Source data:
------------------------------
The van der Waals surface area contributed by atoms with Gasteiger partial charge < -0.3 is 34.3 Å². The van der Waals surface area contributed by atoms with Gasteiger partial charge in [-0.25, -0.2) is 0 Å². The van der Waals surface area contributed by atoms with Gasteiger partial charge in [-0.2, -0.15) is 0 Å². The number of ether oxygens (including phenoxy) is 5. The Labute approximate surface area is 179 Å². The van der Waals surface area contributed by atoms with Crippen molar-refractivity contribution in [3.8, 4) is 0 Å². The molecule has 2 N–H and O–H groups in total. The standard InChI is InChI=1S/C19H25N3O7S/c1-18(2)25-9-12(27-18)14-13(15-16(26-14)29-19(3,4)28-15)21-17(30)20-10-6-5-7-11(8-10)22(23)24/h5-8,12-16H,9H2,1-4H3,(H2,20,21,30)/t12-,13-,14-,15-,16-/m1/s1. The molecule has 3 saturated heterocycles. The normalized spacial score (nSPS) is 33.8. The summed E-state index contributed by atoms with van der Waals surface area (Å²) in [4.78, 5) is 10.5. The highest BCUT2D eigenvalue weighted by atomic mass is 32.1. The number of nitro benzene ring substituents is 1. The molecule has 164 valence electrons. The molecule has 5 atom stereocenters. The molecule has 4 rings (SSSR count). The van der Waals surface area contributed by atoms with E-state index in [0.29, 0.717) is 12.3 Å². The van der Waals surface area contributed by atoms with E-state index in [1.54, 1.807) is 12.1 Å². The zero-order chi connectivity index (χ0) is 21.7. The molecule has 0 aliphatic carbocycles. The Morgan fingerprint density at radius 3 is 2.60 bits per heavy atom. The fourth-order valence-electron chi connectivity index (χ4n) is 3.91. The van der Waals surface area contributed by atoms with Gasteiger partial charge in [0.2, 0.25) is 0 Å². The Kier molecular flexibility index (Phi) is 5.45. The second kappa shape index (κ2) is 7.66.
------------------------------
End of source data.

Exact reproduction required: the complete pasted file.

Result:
The van der Waals surface area contributed by atoms with Gasteiger partial charge < -0.3 is 34.3 Å². The van der Waals surface area contributed by atoms with Gasteiger partial charge in [-0.25, -0.2) is 0 Å². The van der Waals surface area contributed by atoms with Gasteiger partial charge in [-0.2, -0.15) is 0 Å². The number of ether oxygens (including phenoxy) is 5. The Labute approximate surface area is 179 Å². The van der Waals surface area contributed by atoms with Crippen molar-refractivity contribution in [3.8, 4) is 0 Å². The molecule has 2 N–H and O–H groups in total. The standard InChI is InChI=1S/C19H25N3O7S/c1-18(2)25-9-12(27-18)14-13(15-16(26-14)29-19(3,4)28-15)21-17(30)20-10-6-5-7-11(8-10)22(23)24/h5-8,12-16H,9H2,1-4H3,(H2,20,21,30)/t12-,13-,14-,15-,16-/m1/s1. The molecule has 3 saturated heterocycles. The normalized spacial score (nSPS) is 33.8. The summed E-state index contributed by atoms with van der Waals surface area (Å²) in [4.78, 5) is 10.5. The highest BCUT2D eigenvalue weighted by atomic mass is 32.1. The number of nitro benzene ring substituents is 1. The molecule has 164 valence electrons. The molecule has 5 atom stereocenters. The molecule has 4 rings (SSSR count). The van der Waals surface area contributed by atoms with E-state index in [0.29, 0.717) is 12.3 Å². The van der Waals surface area contributed by atoms with E-state index in [1.54, 1.807) is 12.1 Å². The zero-order chi connectivity index (χ0) is 21.7. The molecule has 0 aliphatic carbocycles. The Morgan fingerprint density at radius 3 is 2.60 bits per heavy atom. The fourth-order valence-electron chi connectivity index (χ4n) is 3.91. The van der Waals surface area contributed by atoms with Gasteiger partial charge in [0.2, 0.25) is 0 Å². The Kier molecular flexibility index (Phi) is 5.45. The second kappa shape index (κ2) is 7.66.